While proponents of a PoW chain face practical challenges such as attracting adoption and navigating a “difficulty bomb” in the Ethereum codebase that would make mining prohibitively expensive, the prospect of two Ethereum blockchains emerging post-Merge nonetheless remains a real possibility. This ETHW fork would contain the same transaction data as the current Ethereum network at the time of the fork, meaning that end users would have duplicate tokens, one on the main version of the Ethereum network and another on the ETHW fork.

Challenges That Hard Forks Pose for Certain Tokens

If ETHW succeeds as a stand-alone blockchain after the Merge, it will hardly be the first, as the open source nature of blockchain technology ensures that most public blockchains always face the possibility of a hard fork. Indeed, some of the most widely adopted and active blockchains in existence today began as contentious forks of existing networks, including Ethereum itself after it famously forked in 2017 as a result of a widespread hack affecting “The DAO” (the original Ethereum blockchain continues as “Ethereum Classic”).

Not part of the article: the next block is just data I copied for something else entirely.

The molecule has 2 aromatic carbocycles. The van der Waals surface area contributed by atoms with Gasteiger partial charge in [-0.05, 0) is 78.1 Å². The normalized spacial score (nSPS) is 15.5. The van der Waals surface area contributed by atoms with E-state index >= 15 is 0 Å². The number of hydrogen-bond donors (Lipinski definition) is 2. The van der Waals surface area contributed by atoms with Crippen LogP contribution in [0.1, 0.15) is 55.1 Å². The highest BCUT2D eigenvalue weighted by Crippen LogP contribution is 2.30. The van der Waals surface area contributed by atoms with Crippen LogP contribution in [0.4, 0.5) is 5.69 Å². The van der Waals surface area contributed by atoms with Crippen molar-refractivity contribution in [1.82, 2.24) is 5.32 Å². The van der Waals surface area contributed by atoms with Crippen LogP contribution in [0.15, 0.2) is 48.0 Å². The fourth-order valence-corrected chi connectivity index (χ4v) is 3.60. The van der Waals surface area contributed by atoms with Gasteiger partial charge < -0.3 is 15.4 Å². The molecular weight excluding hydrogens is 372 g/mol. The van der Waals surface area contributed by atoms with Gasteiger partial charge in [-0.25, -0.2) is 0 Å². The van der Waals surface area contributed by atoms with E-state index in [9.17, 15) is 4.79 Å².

For many fungible “store of value” tokens, hard forks have a relatively straightforward impact. Each chain ends up with a different version of the token, but each set of tokens is still used in a similar fashion on its respective, newly forked chain. For example, when Bitcoin Cash forked from Bitcoin, the respective rights of Bitcoin holders and Bitcoin Cash holders were relatively clear. Each could be used as a store of value or means of payment on its respective network, and the market determined the value of each based on factors such as supply, speed, cost, adoption, and general sentiment.

Hard forks, however, present unique legal issues for tokens tied to rights that exist outside the context of a particular network. These include: